With a little planning, your homeschool student can experience a Gap Year as a senior. Having a year free of required courses offers flexibility and a head start on the future...
From the beginning of our homeschool journey, I always hoped that when my kids were seniors, they would have a year to explore different career fields, dual enroll, work, and generally have a Gap Year in which to pray, plan, and prepare for life after high school. I had a lot of ideas in mind for how this would look. Of course, for my daughter, who graduated in 2010, and my son, who just graduated this year, the Gap Year has looked nothing like what I imagined.
My daughter's senior year. My daughter was on the road with her band touring the southeast, playing at camps, clubs, and concert festivals. Her senior project: recording her third CD. She also took a songwriting class in downtown Nashville where her instructors were some legendary names in the business. It was a great year that literally set the stage for her first year of college and further prepared her for balancing her current life's roles as the worship pastor at Generation Church and the front woman for her band.
My older son's senior year. Like Danya, my son David took his Gap Year and piled as much into it as it could possibly hold. He's interested in all things business, primarily entrepreneurship. His Gap Year began with a Summers Scholars program at a university that was on his short list, then continued over the fall/spring with holding down a couple of part time jobs, dual enrolling at our local community college, taking on his own senior project (a website dedicated to helping others prepare for the ACT), and it's just now concluding with a summer internship at The Nashville Entrepreneurship Center.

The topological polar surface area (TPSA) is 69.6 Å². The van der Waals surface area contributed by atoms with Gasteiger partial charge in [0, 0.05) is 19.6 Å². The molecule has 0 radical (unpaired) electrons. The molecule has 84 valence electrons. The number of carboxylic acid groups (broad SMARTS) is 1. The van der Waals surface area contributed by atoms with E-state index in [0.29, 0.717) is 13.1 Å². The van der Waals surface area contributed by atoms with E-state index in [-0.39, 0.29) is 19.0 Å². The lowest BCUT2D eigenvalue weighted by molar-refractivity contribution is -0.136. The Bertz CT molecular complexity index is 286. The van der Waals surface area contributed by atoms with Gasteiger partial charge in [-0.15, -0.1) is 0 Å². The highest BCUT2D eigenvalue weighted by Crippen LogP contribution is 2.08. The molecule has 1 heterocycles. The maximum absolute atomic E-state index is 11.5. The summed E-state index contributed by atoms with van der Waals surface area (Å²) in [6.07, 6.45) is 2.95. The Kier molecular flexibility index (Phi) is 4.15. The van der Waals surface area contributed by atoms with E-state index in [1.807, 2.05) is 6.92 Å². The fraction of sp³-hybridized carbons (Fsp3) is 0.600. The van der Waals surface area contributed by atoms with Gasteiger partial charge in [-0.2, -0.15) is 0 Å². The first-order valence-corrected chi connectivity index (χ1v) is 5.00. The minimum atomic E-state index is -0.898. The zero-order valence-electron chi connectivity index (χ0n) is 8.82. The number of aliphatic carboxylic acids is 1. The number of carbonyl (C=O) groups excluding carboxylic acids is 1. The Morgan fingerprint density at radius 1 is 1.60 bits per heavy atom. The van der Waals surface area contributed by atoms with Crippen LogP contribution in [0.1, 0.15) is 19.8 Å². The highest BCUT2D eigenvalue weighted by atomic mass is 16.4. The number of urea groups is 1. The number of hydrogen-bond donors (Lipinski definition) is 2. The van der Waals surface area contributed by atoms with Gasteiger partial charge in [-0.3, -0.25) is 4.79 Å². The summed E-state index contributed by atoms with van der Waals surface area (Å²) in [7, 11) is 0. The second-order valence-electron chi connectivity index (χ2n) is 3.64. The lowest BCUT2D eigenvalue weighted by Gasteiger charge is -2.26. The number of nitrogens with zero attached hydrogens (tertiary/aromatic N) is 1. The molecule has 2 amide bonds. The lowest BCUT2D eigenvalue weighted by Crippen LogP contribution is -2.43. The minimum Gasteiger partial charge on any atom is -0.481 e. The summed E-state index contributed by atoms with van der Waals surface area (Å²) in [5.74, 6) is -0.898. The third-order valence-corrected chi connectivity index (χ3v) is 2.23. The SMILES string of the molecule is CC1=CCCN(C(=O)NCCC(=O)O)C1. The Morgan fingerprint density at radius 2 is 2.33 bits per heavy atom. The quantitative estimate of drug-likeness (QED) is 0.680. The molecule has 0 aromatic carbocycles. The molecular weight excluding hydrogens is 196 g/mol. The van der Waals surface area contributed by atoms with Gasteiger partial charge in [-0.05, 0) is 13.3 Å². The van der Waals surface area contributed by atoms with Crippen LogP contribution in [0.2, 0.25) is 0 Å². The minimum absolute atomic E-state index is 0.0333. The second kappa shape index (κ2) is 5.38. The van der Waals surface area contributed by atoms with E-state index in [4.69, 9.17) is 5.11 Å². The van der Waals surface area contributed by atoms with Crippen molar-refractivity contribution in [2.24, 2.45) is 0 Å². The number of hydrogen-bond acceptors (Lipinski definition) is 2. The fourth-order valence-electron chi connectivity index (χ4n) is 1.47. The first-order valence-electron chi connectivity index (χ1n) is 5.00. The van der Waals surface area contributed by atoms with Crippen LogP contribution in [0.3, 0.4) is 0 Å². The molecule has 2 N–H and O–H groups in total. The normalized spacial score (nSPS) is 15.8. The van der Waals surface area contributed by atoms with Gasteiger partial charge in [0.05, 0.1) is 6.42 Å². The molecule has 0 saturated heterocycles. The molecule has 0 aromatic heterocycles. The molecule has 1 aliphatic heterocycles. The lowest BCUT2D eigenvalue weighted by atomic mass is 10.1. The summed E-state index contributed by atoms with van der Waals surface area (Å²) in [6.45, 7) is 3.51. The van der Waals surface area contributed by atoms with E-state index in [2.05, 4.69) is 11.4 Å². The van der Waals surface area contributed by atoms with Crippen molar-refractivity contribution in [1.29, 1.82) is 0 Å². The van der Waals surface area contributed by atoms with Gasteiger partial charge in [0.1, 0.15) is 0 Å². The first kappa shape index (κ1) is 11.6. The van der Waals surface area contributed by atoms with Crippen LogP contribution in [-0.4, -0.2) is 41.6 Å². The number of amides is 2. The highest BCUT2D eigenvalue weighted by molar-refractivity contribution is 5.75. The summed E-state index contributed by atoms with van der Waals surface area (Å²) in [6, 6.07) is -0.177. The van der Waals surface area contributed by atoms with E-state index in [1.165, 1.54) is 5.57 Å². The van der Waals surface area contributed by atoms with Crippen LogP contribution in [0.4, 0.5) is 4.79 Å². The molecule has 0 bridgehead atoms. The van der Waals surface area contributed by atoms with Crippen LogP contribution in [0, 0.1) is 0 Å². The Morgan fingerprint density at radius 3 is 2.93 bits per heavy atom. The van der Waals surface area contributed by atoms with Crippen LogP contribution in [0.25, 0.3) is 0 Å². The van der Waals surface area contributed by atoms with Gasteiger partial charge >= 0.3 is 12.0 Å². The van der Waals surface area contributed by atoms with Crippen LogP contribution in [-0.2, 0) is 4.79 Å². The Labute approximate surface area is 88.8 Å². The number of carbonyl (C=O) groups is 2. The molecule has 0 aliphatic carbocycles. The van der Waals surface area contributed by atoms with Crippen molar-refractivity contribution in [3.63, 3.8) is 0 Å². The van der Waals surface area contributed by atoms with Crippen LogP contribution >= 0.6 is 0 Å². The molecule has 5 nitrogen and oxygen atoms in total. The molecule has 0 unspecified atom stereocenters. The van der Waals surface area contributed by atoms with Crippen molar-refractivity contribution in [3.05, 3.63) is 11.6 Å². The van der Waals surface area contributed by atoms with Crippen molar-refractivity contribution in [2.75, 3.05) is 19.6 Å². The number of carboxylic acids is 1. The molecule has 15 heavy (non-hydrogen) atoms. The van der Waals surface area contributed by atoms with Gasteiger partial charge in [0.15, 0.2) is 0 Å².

What does it take to build in a Gap Year? If you want to build in the option of a Gap Year, there are a few things you can do now to prepare.
- Know your state's requirements for high school credits. By taking two or three high school credit courses in 8th grade, then having a full class schedule for the 9th, 10th, and 11th grade years, you can easily have all your required courses and be able to plan a senior year of electives that go along with your child's senior project.
- Look for tutors, internships, and instructors. Always know who your people resources are.
- Prepare to step back. You have raised an adult. Let your student have this year to prepare to launch. Back off and let him have control of the schedule. Let him make the contacts and arrangements. Let him take responsibility for the details and deadlines of dual-enrollment classes.
Learn How to Choose a Senior Project HERE.
Be encouraged to Set Up Your Student for Post-High School Success HERE.
Don't miss any great parenting info: Subscribe to my daily email newsletter! Click HERE.
If you like it, Tweet it!